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  28. Bernhard Weiss (2010). How to Understand Language: A Philosophical Inquiry. Mcgill-Queen's University Press.
    An ambitious work that endorses a broad approach, it argues strongly against the roles both of truth theory and of radical interpretation. Weiss discusses a range of relevant themes relating to language, including translation, interpretation, normativity, community, and rules in order to reshape our understanding of language. A rigorous and systematic analysis, How to Understand Language advances the work of key thinkers in the area.
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  29. Bernhard Weiss (2014). How to Understand Language: A Philosophical Inquiry. Routledge.
    Why are philosophers, as opposed to, say, linguists and psychologists, puzzled by language? How should we attempt to shed philosophical light on the phenomenon of language? "How to Understand Language" frames its discussion by these two questions. The book begins by thinking about the reasons that language is hard to understand from a philosophical point of view and, armed with the fruits of that discussion, begins searching for an approach to these questions. After finding fault with approaches based on philosophical (...)
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  30. Bernhard Weiss (2004). IV-Knowledge of Meaning. Proceedings of the Aristotelian Society 104 (1):75-94.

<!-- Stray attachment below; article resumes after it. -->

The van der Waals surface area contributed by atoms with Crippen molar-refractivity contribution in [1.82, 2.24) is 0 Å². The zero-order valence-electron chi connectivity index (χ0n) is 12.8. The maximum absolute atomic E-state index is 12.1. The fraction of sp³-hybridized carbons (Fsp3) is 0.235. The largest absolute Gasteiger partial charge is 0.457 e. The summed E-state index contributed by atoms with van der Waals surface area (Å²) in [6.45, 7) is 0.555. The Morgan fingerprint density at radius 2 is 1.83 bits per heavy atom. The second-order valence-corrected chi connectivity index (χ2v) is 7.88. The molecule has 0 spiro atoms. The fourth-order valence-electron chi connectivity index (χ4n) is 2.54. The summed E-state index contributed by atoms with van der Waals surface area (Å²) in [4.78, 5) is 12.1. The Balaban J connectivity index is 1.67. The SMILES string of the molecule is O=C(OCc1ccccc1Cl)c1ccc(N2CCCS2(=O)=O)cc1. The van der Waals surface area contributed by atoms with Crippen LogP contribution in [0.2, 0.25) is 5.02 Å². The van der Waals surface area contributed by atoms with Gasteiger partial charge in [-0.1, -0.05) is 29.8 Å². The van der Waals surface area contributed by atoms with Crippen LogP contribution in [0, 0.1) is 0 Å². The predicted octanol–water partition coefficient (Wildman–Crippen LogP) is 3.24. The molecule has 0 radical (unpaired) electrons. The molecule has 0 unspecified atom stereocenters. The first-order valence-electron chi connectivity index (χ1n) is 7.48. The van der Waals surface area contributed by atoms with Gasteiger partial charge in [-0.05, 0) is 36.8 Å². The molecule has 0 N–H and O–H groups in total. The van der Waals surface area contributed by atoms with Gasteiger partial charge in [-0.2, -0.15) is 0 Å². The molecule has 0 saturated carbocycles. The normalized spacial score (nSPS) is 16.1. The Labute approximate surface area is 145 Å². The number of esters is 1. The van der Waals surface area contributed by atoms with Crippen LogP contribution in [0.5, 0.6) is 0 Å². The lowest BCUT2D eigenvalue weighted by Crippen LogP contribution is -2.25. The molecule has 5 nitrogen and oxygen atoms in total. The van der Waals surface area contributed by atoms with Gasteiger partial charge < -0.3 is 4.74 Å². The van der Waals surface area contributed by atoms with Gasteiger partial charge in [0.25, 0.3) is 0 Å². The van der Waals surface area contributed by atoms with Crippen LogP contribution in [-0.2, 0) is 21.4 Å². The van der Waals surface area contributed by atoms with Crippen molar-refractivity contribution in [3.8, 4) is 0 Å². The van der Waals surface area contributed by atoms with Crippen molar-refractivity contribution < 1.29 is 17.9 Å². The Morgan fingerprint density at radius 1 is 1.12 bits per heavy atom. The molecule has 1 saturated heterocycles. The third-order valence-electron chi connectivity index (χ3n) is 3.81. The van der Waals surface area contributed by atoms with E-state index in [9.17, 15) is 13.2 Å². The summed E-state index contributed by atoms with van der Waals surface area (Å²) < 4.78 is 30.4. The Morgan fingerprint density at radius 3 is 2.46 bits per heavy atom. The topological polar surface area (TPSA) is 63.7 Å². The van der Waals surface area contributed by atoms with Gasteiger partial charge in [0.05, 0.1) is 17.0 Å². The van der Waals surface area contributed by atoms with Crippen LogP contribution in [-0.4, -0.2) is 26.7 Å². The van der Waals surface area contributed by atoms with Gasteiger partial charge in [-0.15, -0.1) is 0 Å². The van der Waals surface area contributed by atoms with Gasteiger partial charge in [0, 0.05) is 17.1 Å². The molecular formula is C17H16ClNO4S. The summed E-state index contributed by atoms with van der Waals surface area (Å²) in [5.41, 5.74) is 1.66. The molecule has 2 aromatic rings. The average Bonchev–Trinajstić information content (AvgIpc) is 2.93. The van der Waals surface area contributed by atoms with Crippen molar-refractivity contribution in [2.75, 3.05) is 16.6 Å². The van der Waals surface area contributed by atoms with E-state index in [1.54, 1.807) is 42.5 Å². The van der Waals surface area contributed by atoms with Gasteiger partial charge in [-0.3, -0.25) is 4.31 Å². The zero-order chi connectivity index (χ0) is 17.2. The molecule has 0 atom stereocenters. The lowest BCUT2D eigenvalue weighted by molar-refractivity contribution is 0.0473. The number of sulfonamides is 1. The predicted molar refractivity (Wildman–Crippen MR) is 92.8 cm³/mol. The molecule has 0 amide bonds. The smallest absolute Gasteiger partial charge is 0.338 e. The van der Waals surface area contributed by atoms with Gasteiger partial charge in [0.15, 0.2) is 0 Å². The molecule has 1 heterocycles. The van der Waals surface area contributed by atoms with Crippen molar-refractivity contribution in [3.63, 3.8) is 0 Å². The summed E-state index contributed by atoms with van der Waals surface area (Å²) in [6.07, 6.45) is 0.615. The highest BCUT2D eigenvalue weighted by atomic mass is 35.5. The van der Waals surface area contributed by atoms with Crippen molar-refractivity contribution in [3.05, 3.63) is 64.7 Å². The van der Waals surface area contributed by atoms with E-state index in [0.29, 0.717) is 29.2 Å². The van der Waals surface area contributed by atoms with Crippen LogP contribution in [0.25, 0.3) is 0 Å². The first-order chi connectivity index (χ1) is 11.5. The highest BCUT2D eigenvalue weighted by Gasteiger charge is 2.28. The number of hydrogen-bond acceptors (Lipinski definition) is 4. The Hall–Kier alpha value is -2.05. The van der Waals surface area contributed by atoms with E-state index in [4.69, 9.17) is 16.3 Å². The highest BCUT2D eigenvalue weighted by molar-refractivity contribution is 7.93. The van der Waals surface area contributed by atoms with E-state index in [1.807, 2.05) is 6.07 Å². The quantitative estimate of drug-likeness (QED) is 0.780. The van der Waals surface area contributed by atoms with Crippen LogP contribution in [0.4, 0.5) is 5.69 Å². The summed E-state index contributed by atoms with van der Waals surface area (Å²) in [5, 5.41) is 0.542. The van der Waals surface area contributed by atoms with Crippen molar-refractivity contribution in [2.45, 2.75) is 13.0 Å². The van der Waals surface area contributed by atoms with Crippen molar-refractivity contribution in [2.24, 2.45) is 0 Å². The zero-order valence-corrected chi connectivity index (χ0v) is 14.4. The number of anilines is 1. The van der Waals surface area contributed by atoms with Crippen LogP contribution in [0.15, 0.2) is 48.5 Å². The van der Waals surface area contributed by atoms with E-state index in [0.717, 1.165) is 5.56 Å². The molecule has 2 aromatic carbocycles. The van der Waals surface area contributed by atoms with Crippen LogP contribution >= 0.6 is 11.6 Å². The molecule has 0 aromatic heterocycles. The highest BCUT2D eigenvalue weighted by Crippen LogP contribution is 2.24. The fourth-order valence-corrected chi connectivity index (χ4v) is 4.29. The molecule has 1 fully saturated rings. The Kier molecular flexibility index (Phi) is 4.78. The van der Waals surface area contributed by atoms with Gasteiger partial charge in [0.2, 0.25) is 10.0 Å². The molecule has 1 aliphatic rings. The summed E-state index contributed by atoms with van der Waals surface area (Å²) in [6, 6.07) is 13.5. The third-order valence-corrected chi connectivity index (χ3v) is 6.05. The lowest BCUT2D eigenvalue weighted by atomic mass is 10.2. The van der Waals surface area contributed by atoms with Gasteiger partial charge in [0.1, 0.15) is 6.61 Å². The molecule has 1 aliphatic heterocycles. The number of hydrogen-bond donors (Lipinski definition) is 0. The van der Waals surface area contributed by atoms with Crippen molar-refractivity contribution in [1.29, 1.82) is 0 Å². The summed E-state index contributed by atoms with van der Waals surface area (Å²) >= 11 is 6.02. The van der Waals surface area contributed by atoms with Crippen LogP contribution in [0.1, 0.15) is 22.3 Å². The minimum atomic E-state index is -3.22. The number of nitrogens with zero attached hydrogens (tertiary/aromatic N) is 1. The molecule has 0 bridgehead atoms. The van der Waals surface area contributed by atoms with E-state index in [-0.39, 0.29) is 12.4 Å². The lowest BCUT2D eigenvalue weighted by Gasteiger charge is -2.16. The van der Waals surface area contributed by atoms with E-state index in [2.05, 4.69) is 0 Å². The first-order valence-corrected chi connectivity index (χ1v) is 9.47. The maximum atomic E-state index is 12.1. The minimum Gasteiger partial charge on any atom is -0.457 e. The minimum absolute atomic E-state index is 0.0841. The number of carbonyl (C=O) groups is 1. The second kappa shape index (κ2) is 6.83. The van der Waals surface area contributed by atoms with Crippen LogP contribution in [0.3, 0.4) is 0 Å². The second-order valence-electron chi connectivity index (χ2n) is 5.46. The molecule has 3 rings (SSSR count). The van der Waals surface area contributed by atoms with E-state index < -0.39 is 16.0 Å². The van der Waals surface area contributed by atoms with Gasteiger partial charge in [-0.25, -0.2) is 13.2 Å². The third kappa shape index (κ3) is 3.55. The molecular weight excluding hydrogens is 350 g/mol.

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  31. Bernhard Weiss (2014). Michael Dummett. Routledge.
    Michael Dummett's approach to the metaphysical issue of realism through the philosophy of language, his challenge to realism, and his philosophy of language itself are central topics in contemporary analytic philosophy and have influenced the work of other major figures such as Quine, Putnam, and Davidson. This book offers an accessible and systematic presentation of the main elements of Dummett's philosophy. This book's overarching theme is Dummett's discussion of realism: his characterization of realism, his attack on realism, and his invention (...)
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  32. Bernhard Weiss (2009). Minimalism Deflated: Independence Without Substance. Synthese 171 (3):521-529.
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  33. Bernhard Weiss (1990). Michael Luntley, "Language, Logic and Experience". [REVIEW] Philosophical Quarterly 40 (61):534.
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  34. Bernhard Weiss (1993). Peter Hylton "Russell, Idealism and the Emergence of Analytic Philosophy". International Journal of Philosophical Studies:369.